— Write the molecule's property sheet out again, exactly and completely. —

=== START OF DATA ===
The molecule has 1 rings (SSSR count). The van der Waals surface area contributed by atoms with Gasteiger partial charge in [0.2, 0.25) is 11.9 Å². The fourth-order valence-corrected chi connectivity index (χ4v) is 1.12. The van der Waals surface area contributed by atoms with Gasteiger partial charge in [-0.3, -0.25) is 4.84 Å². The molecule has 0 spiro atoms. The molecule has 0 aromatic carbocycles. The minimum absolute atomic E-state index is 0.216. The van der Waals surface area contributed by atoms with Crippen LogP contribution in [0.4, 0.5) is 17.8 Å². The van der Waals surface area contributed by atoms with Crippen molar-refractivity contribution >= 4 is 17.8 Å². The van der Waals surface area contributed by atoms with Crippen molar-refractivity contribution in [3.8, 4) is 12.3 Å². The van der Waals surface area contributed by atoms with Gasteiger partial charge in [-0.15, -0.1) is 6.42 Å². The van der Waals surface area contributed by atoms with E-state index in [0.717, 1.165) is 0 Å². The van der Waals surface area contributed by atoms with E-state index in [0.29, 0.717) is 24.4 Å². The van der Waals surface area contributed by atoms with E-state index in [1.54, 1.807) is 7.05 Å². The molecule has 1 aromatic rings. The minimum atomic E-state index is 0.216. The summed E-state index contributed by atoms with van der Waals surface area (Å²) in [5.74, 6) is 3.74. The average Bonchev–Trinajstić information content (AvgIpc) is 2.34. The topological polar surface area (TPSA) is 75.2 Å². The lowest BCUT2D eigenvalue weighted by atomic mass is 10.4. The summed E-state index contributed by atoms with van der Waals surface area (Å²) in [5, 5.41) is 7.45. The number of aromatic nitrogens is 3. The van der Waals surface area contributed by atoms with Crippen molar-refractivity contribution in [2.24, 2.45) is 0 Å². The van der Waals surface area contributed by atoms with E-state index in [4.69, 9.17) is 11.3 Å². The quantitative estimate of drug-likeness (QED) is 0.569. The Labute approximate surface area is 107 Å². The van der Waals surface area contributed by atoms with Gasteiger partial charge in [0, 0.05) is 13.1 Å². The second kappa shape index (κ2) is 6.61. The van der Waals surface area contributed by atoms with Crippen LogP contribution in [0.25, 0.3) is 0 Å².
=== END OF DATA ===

The molecule has 1 rings (SSSR count). The van der Waals surface area contributed by atoms with Gasteiger partial charge in [0.2, 0.25) is 11.9 Å². The fourth-order valence-corrected chi connectivity index (χ4v) is 1.12. The van der Waals surface area contributed by atoms with Gasteiger partial charge in [-0.3, -0.25) is 4.84 Å². The molecule has 0 spiro atoms. The molecule has 0 aromatic carbocycles. The minimum absolute atomic E-state index is 0.216. The van der Waals surface area contributed by atoms with Crippen LogP contribution in [0.4, 0.5) is 17.8 Å². The van der Waals surface area contributed by atoms with Crippen molar-refractivity contribution >= 4 is 17.8 Å². The van der Waals surface area contributed by atoms with Crippen molar-refractivity contribution in [3.8, 4) is 12.3 Å². The van der Waals surface area contributed by atoms with Gasteiger partial charge in [-0.15, -0.1) is 6.42 Å². The van der Waals surface area contributed by atoms with E-state index in [0.717, 1.165) is 0 Å². The van der Waals surface area contributed by atoms with E-state index in [0.29, 0.717) is 24.4 Å². The van der Waals surface area contributed by atoms with E-state index in [1.54, 1.807) is 7.05 Å². The molecule has 1 aromatic rings. The minimum atomic E-state index is 0.216. The summed E-state index contributed by atoms with van der Waals surface area (Å²) in [5.74, 6) is 3.74. The average Bonchev–Trinajstić information content (AvgIpc) is 2.34. The topological polar surface area (TPSA) is 75.2 Å². The lowest BCUT2D eigenvalue weighted by atomic mass is 10.4. The summed E-state index contributed by atoms with van der Waals surface area (Å²) in [5, 5.41) is 7.45. The number of aromatic nitrogens is 3. The van der Waals surface area contributed by atoms with Crippen molar-refractivity contribution in [2.24, 2.45) is 0 Å². The van der Waals surface area contributed by atoms with E-state index in [4.69, 9.17) is 11.3 Å². The quantitative estimate of drug-likeness (QED) is 0.569. The Labute approximate surface area is 107 Å². The van der Waals surface area contributed by atoms with Gasteiger partial charge in [0, 0.05) is 13.1 Å². The second kappa shape index (κ2) is 6.61. The van der Waals surface area contributed by atoms with Crippen LogP contribution in [0.25, 0.3) is 0 Å².